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Brain and hearing loss

No matter if you experience hearing loss or have perfect hearing, your brain is the key to your hearing. Find out more about your brain and your hearing here

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The Brain and Hearing Loss

We do need our ears to capture sounds, but we only understand these sounds once they arrive in our brains. So hearing – and especially speech understanding – is a cognitive process. In other words: hearing is thinking.

Our ears deliver all the sounds we hear to our brains. They do not choose what to send; in fact, they never rest. Even when we are asleep, our ears are sending sound information to our brains.

Our brain then does all the hard work. The brain filters out irrelevant sounds, like other people talking in a restaurant, and like traffic in the background. Without us realising it, our brains are constantly at work selecting what we hear, and deciding how much attention to give each sound.

But before any decisions can be made, our brains must first extract meaning from the mass of overlapping sound waves that fill the air. By taking the sound signals from both of our ears and comparing them, our brains locate the source of different sounds.

Overtime, the effort of hearing loss can take its toll on the brain and studies have shown that the effects can lead to the development of dementia. Those with a mild to a more severe hearing loss were 2-5 times more like to develop dementia than those who retained their hearing.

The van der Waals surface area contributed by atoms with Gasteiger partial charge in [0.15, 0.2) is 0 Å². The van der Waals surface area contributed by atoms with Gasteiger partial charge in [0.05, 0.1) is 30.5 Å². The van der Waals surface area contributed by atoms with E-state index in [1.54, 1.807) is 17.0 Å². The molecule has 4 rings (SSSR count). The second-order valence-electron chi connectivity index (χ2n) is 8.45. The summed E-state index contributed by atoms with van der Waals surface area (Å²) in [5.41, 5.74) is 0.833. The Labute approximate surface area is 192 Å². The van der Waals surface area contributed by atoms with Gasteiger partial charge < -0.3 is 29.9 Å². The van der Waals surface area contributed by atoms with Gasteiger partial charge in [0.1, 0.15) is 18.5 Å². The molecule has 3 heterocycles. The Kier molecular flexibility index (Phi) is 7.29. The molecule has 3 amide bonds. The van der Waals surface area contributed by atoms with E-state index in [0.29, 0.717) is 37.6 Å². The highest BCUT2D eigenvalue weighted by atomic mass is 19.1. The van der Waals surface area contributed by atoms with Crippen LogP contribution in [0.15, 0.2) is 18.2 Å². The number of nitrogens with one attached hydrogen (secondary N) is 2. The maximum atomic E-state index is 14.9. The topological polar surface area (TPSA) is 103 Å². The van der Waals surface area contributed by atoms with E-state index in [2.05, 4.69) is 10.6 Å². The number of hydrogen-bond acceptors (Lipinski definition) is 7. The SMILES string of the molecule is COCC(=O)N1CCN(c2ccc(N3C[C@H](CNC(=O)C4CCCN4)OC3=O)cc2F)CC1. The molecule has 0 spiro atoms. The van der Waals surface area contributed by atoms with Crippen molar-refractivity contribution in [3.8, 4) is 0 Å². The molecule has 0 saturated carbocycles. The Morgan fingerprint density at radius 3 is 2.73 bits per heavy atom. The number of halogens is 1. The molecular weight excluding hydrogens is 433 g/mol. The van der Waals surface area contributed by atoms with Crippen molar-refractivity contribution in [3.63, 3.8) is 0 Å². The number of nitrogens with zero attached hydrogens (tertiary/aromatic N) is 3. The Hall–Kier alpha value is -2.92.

By getting your hearing tested regularly, you can stay on top of your hearing health and, at Hidden Hearing, our hearing tests are free. Book your hearing assessment today and take care of your brain and hearing health.

Do you or a loved one experience these effects?

  • Feeling insecure when you are outside because you don’t know where sounds are coming from 
  • Feeling depressed and alone
  • Becoming more tired and needing to rest after work or social functions
  • Having problems remembering what people have said
  • Experiencing problems picking out conversations, especially in gatherings with several other people
  • A decreased quality of life due to hearing loss
  • Hearing loss affecting not only the sufferer but also the sufferer’s family

It is important to seek help if you notice signs of hearing loss in yourself or in a loved one.

Brain and Hearing loss

On average, it takes people 8 years to get their hearing tested after first noticing they may have hearing loss. By living with hearing loss and not seeking help, you lose out on many of the pleasurable sounds of life. A loss of hearing may be easily remedied with help from a hearing device. At Hidden Hearing, we provide free, no obligation hearing tests. Why delay? Book your free hearing test today.

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